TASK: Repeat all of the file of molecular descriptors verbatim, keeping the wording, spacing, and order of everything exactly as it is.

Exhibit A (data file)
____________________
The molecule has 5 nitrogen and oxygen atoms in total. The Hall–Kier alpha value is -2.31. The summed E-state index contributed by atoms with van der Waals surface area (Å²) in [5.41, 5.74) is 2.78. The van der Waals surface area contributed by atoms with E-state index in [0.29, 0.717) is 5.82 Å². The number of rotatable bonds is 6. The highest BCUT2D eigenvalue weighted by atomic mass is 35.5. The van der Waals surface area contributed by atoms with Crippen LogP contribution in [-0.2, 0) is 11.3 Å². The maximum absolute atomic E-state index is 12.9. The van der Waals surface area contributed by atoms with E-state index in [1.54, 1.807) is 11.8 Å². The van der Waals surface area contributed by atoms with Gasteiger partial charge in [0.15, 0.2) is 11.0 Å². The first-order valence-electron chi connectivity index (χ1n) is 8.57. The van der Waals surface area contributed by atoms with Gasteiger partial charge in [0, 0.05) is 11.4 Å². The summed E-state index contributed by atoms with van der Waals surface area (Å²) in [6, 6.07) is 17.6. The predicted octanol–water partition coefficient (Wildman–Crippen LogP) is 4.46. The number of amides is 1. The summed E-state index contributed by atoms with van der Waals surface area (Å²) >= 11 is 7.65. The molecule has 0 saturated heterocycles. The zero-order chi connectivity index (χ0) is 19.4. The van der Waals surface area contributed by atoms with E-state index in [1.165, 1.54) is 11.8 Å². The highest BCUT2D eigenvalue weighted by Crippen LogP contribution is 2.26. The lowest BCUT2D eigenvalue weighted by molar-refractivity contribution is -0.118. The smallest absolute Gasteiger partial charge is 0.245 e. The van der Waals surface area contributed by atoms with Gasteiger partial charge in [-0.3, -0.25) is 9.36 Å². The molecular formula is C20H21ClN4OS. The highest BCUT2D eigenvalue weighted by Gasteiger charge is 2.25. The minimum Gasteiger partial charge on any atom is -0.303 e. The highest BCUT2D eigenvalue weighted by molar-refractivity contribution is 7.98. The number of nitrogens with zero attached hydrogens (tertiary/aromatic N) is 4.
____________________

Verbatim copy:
The molecule has 5 nitrogen and oxygen atoms in total. The Hall–Kier alpha value is -2.31. The summed E-state index contributed by atoms with van der Waals surface area (Å²) in [5.41, 5.74) is 2.78. The van der Waals surface area contributed by atoms with E-state index in [0.29, 0.717) is 5.82 Å². The number of rotatable bonds is 6. The highest BCUT2D eigenvalue weighted by atomic mass is 35.5. The van der Waals surface area contributed by atoms with Crippen LogP contribution in [-0.2, 0) is 11.3 Å². The maximum absolute atomic E-state index is 12.9. The van der Waals surface area contributed by atoms with E-state index in [1.54, 1.807) is 11.8 Å². The van der Waals surface area contributed by atoms with Gasteiger partial charge in [0.15, 0.2) is 11.0 Å². The first-order valence-electron chi connectivity index (χ1n) is 8.57. The van der Waals surface area contributed by atoms with Gasteiger partial charge in [0, 0.05) is 11.4 Å². The summed E-state index contributed by atoms with van der Waals surface area (Å²) in [6, 6.07) is 17.6. The predicted octanol–water partition coefficient (Wildman–Crippen LogP) is 4.46. The number of amides is 1. The summed E-state index contributed by atoms with van der Waals surface area (Å²) >= 11 is 7.65. The molecule has 0 saturated heterocycles. The zero-order chi connectivity index (χ0) is 19.4. The van der Waals surface area contributed by atoms with E-state index in [1.165, 1.54) is 11.8 Å². The highest BCUT2D eigenvalue weighted by Crippen LogP contribution is 2.26. The lowest BCUT2D eigenvalue weighted by molar-refractivity contribution is -0.118. The smallest absolute Gasteiger partial charge is 0.245 e. The van der Waals surface area contributed by atoms with Gasteiger partial charge in [-0.3, -0.25) is 9.36 Å². The molecular formula is C20H21ClN4OS. The highest BCUT2D eigenvalue weighted by Gasteiger charge is 2.25. The minimum Gasteiger partial charge on any atom is -0.303 e. The highest BCUT2D eigenvalue weighted by molar-refractivity contribution is 7.98. The number of nitrogens with zero attached hydrogens (tertiary/aromatic N) is 4.